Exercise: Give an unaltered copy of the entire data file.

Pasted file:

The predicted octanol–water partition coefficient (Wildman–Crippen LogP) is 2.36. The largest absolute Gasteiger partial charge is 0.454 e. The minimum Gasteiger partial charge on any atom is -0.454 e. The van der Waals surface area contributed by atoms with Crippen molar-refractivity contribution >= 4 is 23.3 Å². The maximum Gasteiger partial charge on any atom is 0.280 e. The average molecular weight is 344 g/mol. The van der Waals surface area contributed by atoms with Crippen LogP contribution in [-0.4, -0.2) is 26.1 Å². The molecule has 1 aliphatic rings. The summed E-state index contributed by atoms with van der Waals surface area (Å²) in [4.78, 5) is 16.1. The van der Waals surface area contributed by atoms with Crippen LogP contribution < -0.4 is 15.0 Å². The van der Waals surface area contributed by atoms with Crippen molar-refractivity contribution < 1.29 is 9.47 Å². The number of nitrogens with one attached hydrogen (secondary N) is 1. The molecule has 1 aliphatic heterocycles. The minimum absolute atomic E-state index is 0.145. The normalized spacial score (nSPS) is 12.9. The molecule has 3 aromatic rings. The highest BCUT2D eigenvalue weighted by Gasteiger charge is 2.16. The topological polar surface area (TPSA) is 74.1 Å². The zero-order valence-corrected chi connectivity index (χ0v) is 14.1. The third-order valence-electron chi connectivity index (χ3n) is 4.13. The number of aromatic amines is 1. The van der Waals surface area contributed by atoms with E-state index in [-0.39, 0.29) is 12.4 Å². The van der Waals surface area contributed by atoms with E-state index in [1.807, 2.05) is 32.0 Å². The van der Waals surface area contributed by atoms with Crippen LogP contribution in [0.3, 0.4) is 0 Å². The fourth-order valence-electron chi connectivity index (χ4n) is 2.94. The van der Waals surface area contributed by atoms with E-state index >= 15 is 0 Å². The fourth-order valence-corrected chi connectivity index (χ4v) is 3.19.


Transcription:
The predicted octanol–water partition coefficient (Wildman–Crippen LogP) is 2.36. The largest absolute Gasteiger partial charge is 0.454 e. The minimum Gasteiger partial charge on any atom is -0.454 e. The van der Waals surface area contributed by atoms with Crippen molar-refractivity contribution >= 4 is 23.3 Å². The maximum Gasteiger partial charge on any atom is 0.280 e. The average molecular weight is 344 g/mol. The van der Waals surface area contributed by atoms with Crippen LogP contribution in [-0.4, -0.2) is 26.1 Å². The molecule has 1 aliphatic rings. The summed E-state index contributed by atoms with van der Waals surface area (Å²) in [4.78, 5) is 16.1. The van der Waals surface area contributed by atoms with Crippen LogP contribution < -0.4 is 15.0 Å². The van der Waals surface area contributed by atoms with Crippen molar-refractivity contribution < 1.29 is 9.47 Å². The number of nitrogens with one attached hydrogen (secondary N) is 1. The molecule has 1 aliphatic heterocycles. The minimum absolute atomic E-state index is 0.145. The normalized spacial score (nSPS) is 12.9. The molecule has 3 aromatic rings. The highest BCUT2D eigenvalue weighted by Gasteiger charge is 2.16. The topological polar surface area (TPSA) is 74.1 Å². The zero-order valence-corrected chi connectivity index (χ0v) is 14.1. The third-order valence-electron chi connectivity index (χ3n) is 4.13. The number of aromatic amines is 1. The van der Waals surface area contributed by atoms with E-state index in [-0.39, 0.29) is 12.4 Å². The van der Waals surface area contributed by atoms with E-state index in [1.807, 2.05) is 32.0 Å². The van der Waals surface area contributed by atoms with Crippen LogP contribution in [0.3, 0.4) is 0 Å². The fourth-order valence-electron chi connectivity index (χ4n) is 2.94. The van der Waals surface area contributed by atoms with E-state index >= 15 is 0 Å². The fourth-order valence-corrected chi connectivity index (χ4v) is 3.19.